Olia Hakh, author
Lviv

— On the 24th of February in the morning, I had a total block and I had no idea what to do. I faced the war with 50 hryvnias in my pocket, so I needed to withdraw money from my card. In the photo — a queue at the ATM. I was waiting there for around 3 hours and still couldn’t withdraw money. I had a feeling in the queue that all those people were thinking about one thing — the war. And when you make eye contact with somebody for at least a second, you understand that you two are thinking about the same thing. And so with everybody. The same thought for the whole queue, the city, and the country. From time to time, someone reads the news in a low voice and you listen unconsciously as if it contains the most intimate information. That day, everyone seemed to become one whole and thought one thought.

Kostiantyn Huzenko, photographer
Kyiv

My friends from another flat have already collected their things to go and live together in one big team, and I invited them to wind down a bit. The photo is from the coffee shop next to my house that kept working.

Yurii Stefaniak, photographer
Kyiv

— There were a bunch of people on the street at 8 a.m. A trip in the traffic jam of the cars, which tried to flee the city; people with suitcases were looking for ways to evacuate; people in the queues to the shops; and some were simply going to work. But what impressed me the most was people’s calmness. There was no panic. It seemed like everyone knew that this day would come.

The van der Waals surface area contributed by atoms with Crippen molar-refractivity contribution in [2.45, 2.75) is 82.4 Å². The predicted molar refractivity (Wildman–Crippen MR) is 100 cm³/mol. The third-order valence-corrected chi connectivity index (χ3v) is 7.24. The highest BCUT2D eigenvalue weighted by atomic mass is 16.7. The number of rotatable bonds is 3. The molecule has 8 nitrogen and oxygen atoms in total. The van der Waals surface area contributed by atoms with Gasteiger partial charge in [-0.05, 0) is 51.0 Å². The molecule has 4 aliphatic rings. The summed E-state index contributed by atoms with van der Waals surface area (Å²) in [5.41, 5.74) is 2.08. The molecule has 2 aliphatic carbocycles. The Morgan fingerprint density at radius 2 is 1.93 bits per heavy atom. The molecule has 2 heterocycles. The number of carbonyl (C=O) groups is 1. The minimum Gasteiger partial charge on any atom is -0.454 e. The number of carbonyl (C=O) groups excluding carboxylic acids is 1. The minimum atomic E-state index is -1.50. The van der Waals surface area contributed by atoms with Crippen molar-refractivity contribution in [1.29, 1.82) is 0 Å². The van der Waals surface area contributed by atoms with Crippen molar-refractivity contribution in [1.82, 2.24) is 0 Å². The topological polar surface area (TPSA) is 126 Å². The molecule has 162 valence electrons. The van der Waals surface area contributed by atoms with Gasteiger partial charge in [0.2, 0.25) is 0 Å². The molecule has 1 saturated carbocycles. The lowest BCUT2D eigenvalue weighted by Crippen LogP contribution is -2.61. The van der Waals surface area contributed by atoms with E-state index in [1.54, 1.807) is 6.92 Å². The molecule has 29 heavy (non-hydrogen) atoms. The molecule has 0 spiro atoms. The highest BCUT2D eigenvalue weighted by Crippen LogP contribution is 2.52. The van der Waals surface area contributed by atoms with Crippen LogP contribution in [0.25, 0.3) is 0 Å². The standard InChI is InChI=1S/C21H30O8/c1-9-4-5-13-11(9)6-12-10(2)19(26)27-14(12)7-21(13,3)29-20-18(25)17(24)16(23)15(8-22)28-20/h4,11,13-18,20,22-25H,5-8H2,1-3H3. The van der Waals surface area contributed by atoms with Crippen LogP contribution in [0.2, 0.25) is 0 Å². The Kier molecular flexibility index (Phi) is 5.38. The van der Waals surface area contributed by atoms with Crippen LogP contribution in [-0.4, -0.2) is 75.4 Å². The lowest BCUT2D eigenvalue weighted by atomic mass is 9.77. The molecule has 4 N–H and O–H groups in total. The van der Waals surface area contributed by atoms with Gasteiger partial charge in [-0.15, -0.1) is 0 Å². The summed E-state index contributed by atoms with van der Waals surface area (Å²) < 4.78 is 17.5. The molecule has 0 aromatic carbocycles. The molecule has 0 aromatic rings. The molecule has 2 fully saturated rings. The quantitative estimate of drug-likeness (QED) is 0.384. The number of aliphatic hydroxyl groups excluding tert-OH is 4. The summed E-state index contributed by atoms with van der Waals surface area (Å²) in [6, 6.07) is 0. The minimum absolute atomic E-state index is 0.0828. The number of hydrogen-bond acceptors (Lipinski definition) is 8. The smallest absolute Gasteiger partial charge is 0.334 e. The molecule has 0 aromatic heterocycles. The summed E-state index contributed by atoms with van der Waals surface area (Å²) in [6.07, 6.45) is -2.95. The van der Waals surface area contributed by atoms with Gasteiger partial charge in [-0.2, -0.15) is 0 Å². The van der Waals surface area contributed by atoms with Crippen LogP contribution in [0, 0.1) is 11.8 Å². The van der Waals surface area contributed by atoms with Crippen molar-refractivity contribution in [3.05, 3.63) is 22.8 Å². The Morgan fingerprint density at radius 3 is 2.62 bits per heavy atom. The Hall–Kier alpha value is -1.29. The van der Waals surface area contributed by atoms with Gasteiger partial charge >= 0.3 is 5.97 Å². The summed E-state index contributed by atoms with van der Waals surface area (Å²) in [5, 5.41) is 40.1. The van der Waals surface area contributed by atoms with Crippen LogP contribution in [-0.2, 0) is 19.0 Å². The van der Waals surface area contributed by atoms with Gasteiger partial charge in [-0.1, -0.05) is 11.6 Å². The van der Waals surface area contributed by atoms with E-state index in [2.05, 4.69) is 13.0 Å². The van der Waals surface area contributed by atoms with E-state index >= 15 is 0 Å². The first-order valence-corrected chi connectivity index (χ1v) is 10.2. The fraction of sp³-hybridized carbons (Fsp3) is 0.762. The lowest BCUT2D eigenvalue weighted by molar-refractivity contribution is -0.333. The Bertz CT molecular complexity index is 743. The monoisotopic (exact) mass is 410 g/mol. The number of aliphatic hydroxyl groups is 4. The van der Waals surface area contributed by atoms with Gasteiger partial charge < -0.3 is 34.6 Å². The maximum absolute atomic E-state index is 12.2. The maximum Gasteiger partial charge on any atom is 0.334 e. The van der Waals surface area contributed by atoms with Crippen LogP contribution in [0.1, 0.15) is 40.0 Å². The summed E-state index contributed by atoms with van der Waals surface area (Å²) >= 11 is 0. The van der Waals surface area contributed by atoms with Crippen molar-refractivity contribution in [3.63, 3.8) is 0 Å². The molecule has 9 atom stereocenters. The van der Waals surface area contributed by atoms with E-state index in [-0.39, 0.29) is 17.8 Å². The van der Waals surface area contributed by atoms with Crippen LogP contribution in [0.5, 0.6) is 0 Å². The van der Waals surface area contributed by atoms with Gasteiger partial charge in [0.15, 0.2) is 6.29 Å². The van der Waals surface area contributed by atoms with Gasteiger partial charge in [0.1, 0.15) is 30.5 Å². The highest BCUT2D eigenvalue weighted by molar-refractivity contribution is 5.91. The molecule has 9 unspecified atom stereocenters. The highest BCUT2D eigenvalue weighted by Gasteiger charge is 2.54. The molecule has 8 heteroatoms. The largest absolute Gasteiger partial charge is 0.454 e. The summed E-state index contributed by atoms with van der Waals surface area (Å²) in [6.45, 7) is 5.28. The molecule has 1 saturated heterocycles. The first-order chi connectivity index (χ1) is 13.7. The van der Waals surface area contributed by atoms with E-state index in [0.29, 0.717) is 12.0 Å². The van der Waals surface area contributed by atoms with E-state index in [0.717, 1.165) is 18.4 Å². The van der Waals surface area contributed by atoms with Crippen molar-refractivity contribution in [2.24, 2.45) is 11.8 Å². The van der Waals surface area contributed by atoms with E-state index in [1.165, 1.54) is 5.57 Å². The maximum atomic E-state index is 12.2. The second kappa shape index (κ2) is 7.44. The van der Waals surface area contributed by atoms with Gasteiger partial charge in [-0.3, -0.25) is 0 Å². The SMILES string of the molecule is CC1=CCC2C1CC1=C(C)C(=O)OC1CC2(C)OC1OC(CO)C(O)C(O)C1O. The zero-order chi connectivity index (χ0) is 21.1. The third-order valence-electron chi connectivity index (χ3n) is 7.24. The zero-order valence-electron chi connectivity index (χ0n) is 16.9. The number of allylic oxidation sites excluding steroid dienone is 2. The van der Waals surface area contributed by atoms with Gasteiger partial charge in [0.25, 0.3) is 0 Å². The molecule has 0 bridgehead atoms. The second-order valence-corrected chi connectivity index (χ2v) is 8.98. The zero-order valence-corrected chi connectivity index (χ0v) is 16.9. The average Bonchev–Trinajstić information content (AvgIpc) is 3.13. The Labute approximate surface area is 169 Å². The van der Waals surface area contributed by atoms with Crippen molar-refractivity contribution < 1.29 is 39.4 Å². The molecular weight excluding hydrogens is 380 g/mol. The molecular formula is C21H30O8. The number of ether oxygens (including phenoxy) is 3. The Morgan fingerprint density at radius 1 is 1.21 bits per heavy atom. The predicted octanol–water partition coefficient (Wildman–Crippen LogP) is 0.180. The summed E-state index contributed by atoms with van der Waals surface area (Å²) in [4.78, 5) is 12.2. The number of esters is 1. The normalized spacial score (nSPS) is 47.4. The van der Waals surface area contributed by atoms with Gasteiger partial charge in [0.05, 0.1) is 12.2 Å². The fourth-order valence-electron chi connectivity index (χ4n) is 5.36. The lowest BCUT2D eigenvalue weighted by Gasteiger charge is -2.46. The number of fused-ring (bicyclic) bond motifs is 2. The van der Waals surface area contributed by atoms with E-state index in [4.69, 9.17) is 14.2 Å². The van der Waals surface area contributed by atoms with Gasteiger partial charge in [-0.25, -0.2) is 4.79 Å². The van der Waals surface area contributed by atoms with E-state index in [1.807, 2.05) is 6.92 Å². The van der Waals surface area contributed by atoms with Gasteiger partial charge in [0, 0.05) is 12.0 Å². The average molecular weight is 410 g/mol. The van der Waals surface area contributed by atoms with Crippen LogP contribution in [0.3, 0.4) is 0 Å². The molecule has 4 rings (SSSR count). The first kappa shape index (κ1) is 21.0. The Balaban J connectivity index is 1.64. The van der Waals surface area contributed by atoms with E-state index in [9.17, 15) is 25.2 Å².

Karina Piliugina, producer
Kyiv

— On the 24th of February in the morning, Misha came to us in order to give a camera to Oleg. We talked a lot with friends and relatives from different cities of Ukraine. We constantly heard explosions.

Nadiia Melnychenko, film editor
Kyiv

— I didn’t wake up from the sound of explosions but rather from a bunch of messages in various chats. I couldn’t concentrate on anything for a few hours. Then I packed a backpack with my documents and a laptop. My mom totally refused to go to western Ukraine. I got scared. I cried. At 12, we heard explosions again. I filled all the bottles, even glass wine bottles, with water. Then I went to look for the cat’s food, I grabbed the last one from the shelf in “Silpo”. I then packed my cat in a carrier, and sat with him, dressed and in my shoes, in the hallway. The cat was yowling (it doesn’t like the carrier). I went to my parents overnight, we slept in turns. We left the next day.

Lesia Khomiak, coordinator of the Spanish version of the website
Kyiv

— My colleague and friend Nadia called me at 5 a.m. and told me that the war started. Then she told me she wanted to take me out of Kyiv to the village in Cherkashchyna. At the moment when this photo was taken I was calling my dad, who was in Lutsk. I woke him up with the phrase: “Dad, the war started.”

Aliona Malashyna, photographer